With Azure Data Factory (ADF) visual tools, we listened to your feedback and enabled a rich, interactive visual authoring and monitoring experience. It allows you to iteratively create, configure, test, deploy and monitor data integration pipelines without any friction. The main goal of the ADF visual tools is to allow you to be productive with ADF by getting pipelines up and running quickly without requiring to write a single line of code.
We continue to add new features to increase productivity and efficiency for both new and advanced users with intuitive experiences. You can get started by clicking the Author and Monitor tile in your provisioned v2 data factory blade.
Check out some of the exciting new features enabled with data factory visual tools since public preview (January 2018):
Latest data factory updates
Follow exciting new updates to the data factory service.
View Data Factory deployment region, and resource group. Then, switch to another data factory that you have access to.
Ingest data at scale from more than 70 on-premises/cloud data sources in a serverless fashion.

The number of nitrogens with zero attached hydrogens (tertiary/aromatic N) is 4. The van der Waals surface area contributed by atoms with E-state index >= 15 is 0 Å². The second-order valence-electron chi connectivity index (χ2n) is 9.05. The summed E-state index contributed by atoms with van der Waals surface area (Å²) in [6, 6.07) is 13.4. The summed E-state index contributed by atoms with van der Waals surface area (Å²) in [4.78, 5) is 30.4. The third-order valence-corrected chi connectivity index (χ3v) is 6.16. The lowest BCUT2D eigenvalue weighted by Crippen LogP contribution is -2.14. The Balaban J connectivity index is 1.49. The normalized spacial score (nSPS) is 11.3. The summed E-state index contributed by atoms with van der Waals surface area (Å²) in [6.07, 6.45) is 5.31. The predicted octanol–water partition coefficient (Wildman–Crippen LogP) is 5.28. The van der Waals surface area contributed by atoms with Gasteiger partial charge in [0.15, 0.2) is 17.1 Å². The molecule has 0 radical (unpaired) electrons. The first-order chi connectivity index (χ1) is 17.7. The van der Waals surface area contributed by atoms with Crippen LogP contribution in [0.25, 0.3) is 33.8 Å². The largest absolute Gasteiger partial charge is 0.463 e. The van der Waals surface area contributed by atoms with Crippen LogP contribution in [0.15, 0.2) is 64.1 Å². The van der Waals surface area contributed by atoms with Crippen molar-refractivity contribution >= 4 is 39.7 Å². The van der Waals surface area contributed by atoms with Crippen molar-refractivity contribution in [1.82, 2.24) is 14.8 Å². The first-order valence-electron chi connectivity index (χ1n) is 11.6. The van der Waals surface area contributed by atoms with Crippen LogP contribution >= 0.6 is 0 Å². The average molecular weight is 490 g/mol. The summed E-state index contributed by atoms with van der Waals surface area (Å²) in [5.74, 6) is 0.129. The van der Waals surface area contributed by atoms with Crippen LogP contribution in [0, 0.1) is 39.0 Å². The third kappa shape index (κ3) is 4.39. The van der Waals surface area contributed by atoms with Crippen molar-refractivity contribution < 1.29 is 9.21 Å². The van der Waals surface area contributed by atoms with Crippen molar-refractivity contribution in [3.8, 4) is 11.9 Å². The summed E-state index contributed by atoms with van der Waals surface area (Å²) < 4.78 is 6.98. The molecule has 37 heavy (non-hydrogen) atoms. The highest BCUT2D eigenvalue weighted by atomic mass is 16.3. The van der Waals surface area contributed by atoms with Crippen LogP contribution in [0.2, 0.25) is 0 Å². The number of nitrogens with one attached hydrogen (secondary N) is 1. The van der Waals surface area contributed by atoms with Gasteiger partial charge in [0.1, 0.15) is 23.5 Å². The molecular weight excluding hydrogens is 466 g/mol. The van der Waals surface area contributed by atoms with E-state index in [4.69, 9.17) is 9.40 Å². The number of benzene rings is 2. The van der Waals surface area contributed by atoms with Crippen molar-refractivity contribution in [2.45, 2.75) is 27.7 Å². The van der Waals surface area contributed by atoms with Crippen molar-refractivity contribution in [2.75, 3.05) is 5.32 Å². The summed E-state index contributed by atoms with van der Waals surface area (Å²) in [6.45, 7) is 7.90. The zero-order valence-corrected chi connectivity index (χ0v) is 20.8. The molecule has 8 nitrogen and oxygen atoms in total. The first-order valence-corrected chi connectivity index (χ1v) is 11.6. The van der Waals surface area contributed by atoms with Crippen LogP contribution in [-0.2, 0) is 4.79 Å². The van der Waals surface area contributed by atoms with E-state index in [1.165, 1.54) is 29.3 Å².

New activities in toolbox Notebook Activity: Ingest data at scale using more than 70 on-premises/cloud
Organizations need data driven strategies to increase competitive advantage. Customers want to stream data or analyze in real-time to get valuable insights faster. To meet these big data needs, you need a massively scalable distributed event driven messaging platform with multiple producers and consumers Apache Kafka and Azure Event Hubs provide such distributed platforms.
How is Event Hubs different from Kafka?
Kafka and Event Hubs are both designed to handle large scale stream ingestion driven by real-time events. Conceptually, both are a distributed, partitioned, and replicated commit log service. Both use partitioned consumer model offering huge scalability for concurrent consumers. Both use a client side cursor concept and scale very high workloads.